Recommended byNY Times
A long-lost French novel in which three soldiers return home from an unpopular, unspeakable war
When On Leave was published in Paris in 1957, as France's engagement in Algeria became ever more bloody, it told people things they did not want to hear. It vividly described what it was like for soldiers to return home from an unpopular war in a faraway place. The book received a handful of reviews, it was never reprinted, it disappeared from view. With no outcome to the war in sight, its power to disturb was too much to bear.
Through David Bellos's translation, this lost classic has been rediscovered. Spare, forceful, and moving, it describes a week in the lives of a sergeant, a corporal, and an infantryman, each home on leave in Paris. What these soldiers have to say can't be heard, can't even be spoken; they find themselves strangers in their own city, unmoored from their lives. Full of sympathy and feeling, informed by the many hours Daniel Anselme spent talking to conscripts in Paris, On Leave is a timeless evocation of what the history books can never record: the shame and the terror felt by men returning home from war.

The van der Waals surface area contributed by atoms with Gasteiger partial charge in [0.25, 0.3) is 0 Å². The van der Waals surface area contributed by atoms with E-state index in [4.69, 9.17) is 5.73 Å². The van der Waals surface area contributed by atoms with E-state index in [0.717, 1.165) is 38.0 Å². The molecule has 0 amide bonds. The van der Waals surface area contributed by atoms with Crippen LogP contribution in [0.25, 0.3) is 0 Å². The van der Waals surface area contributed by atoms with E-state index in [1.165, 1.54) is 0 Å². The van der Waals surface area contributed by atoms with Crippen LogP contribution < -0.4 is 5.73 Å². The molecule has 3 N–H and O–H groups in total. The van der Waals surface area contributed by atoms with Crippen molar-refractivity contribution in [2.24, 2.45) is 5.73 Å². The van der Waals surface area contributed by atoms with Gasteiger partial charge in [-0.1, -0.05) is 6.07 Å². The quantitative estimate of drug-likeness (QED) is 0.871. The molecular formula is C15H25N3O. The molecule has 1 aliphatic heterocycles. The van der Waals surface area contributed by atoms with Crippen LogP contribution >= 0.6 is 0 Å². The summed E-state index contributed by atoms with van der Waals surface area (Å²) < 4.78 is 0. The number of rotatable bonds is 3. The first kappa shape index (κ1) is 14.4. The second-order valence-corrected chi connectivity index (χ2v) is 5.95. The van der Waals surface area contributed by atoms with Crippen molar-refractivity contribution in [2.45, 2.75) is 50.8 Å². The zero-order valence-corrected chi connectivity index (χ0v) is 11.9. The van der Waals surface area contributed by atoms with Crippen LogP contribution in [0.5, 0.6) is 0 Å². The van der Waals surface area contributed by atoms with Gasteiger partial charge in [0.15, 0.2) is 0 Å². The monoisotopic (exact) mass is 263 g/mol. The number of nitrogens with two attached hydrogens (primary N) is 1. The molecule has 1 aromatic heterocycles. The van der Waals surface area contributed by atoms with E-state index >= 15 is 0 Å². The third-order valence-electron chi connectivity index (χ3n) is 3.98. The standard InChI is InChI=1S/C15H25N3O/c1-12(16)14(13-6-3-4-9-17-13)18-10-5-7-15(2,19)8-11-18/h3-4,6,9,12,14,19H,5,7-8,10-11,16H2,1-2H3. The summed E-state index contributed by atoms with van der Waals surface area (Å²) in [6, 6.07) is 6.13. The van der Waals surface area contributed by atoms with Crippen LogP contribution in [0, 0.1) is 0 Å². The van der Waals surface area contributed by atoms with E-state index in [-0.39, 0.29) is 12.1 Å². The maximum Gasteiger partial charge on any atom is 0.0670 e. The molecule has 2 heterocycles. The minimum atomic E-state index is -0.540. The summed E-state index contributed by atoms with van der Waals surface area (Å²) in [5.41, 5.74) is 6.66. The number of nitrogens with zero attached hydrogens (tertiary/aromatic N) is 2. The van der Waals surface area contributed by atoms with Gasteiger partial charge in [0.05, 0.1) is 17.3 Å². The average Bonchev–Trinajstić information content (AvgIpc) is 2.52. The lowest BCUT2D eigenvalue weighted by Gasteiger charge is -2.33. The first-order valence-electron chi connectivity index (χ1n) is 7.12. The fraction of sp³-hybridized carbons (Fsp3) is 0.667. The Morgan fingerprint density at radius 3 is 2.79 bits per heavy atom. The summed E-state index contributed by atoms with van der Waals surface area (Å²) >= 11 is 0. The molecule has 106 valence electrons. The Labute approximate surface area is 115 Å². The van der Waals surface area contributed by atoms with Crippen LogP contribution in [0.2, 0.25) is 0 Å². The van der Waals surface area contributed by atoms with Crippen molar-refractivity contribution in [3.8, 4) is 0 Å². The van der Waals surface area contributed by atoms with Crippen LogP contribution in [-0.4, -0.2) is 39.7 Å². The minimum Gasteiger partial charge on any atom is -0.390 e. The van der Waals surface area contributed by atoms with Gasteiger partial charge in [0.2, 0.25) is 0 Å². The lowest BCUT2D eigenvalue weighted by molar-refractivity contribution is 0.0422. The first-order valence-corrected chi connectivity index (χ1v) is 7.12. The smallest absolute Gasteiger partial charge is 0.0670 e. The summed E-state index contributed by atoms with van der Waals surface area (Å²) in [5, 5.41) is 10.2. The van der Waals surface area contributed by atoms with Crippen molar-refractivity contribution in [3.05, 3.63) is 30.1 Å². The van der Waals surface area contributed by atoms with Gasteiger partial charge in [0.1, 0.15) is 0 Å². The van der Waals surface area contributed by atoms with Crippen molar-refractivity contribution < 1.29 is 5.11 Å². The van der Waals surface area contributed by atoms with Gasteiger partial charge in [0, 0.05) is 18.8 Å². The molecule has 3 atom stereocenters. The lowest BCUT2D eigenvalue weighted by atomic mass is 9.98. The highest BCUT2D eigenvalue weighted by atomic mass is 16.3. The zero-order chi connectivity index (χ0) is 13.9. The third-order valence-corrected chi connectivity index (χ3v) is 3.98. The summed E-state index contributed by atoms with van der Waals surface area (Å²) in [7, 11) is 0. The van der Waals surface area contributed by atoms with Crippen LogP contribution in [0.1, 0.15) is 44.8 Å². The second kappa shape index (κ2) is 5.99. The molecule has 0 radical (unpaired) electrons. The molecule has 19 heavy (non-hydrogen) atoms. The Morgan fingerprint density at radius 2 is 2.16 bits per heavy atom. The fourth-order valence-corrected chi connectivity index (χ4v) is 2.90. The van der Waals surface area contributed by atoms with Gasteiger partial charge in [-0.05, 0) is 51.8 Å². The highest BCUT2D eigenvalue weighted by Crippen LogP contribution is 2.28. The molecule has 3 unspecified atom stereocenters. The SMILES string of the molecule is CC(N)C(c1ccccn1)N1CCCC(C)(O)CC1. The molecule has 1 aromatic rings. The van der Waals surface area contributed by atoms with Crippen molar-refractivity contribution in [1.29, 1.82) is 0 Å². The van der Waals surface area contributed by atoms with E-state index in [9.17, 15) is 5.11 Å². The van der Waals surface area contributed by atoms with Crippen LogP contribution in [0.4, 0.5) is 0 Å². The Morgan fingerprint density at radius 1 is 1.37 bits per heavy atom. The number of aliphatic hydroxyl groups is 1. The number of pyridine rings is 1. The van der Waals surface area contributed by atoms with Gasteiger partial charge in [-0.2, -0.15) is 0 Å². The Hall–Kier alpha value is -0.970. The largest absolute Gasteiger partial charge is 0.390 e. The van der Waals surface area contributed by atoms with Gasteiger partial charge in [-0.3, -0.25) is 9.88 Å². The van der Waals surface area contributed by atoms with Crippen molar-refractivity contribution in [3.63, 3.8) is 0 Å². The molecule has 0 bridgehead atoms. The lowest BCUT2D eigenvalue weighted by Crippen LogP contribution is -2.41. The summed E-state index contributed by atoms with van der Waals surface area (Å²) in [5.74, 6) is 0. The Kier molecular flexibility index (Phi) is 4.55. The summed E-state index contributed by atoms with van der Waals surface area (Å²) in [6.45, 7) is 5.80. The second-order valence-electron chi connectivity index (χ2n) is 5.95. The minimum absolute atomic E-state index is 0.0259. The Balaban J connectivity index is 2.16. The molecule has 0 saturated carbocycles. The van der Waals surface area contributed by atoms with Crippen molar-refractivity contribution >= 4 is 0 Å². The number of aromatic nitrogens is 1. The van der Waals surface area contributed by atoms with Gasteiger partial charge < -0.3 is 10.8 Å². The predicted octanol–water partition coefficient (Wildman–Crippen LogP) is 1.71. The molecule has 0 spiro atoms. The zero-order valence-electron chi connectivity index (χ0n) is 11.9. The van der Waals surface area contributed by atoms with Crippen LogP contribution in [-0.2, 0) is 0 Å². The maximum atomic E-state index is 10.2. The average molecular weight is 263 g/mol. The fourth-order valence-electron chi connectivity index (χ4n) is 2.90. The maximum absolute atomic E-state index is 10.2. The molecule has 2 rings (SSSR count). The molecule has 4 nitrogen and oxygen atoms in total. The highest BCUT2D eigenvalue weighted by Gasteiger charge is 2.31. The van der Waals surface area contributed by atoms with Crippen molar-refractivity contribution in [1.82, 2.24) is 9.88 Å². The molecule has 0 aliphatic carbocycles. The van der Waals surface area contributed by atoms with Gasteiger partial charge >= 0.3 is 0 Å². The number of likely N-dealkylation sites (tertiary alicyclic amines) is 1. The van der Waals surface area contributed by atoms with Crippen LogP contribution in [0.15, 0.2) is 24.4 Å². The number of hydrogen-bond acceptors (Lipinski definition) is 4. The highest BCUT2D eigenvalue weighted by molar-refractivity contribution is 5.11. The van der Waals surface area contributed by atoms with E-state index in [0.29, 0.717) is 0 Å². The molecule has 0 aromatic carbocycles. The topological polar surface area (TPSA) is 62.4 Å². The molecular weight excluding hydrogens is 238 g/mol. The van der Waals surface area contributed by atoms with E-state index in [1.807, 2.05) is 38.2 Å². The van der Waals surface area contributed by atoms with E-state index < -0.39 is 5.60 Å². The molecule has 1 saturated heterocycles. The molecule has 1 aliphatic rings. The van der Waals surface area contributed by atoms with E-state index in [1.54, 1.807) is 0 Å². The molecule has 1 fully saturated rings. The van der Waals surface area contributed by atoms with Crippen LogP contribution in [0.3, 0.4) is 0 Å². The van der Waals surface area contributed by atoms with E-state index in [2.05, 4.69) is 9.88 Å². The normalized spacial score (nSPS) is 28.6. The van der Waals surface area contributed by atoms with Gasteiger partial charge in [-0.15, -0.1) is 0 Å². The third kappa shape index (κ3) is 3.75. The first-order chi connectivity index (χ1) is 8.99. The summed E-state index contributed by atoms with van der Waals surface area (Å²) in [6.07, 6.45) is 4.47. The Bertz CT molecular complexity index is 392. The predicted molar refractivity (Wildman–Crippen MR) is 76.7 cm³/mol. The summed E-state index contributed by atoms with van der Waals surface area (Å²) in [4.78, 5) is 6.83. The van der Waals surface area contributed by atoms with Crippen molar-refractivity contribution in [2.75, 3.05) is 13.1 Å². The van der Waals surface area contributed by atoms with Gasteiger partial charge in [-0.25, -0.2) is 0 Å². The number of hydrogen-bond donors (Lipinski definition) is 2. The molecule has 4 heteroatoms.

About Daniel AnselmeSee more books from this Author
This new translation of author and journalist Anselme’s first novel (his second and last was 1964’s Relations) not only introduces the English-speaking world to a forgotten classic, little-read since its 1957 debut, it fills the surprising silence in French literature regarding the Algerian War.Read Full Review of On Leave: A Novel | See more reviews from Publishers Weekly
Anselme’s 1957 “On Leave” — now translated by the estimable David Bellos — follows three soldiers in Paris on a 10-day leave. In style and particularly in spirit, it resembles the early works of Aldous Huxley...with their combination of lightness and intellect, their strong ethics and unexpected tenderness.Read Full Review of On Leave: A Novel | See more reviews from NY Times
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